Huge associations have found that when you serve everyone, you end up helping no one. Recognizing the benefits they provided were too generic, these large associations divided their organization into smaller groups with each group serving a particular member type. Essentially they have many small associations under one roof. They do this because the more similar members are, the more you can know them and the easier it is to provide exceptional value by solving their unique problems.
If you are with a small or medium-sized association and constantly feel challenged by the lack of budget and workforce, know that you may have a few advantages over the big guys.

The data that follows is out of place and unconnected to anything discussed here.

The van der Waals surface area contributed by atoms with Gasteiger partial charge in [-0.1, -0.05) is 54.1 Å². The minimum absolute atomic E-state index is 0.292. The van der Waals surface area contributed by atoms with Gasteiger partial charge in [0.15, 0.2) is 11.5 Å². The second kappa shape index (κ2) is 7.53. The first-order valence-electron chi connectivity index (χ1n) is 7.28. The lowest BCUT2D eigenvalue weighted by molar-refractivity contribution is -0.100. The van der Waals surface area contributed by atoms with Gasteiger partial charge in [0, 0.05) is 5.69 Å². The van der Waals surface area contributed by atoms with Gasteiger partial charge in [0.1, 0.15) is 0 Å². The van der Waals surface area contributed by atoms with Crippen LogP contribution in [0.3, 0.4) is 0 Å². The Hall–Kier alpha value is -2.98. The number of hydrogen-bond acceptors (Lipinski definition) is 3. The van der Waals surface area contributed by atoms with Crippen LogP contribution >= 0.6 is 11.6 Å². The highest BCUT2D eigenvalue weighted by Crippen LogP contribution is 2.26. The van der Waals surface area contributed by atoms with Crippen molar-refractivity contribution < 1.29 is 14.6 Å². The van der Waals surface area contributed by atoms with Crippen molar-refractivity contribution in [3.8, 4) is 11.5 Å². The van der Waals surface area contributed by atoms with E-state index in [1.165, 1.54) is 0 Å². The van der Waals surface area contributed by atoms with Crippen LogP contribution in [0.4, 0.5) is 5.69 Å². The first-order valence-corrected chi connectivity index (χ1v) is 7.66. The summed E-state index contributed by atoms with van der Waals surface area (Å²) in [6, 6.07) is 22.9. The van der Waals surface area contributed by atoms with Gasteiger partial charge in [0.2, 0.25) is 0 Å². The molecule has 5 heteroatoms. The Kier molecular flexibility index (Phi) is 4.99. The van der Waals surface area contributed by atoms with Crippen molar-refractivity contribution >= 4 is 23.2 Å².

Big often means slow, but your association can be nimble.
Big associations have silos, but you know and work with everyone.
Big means complexity, but you have the opportunity for simplicity.
Big means highly diverse members, but you might have very similar members.
Big can mean disconnected from members, but your size enables you to build great relationships.
Celebrate your association’s smallness and instead of focusing on biggering, focus on bettering.
Other posts to check out:
- Association trend watch: member experiences
- The problems we solve for association members
- What highly innovative associations know that others do not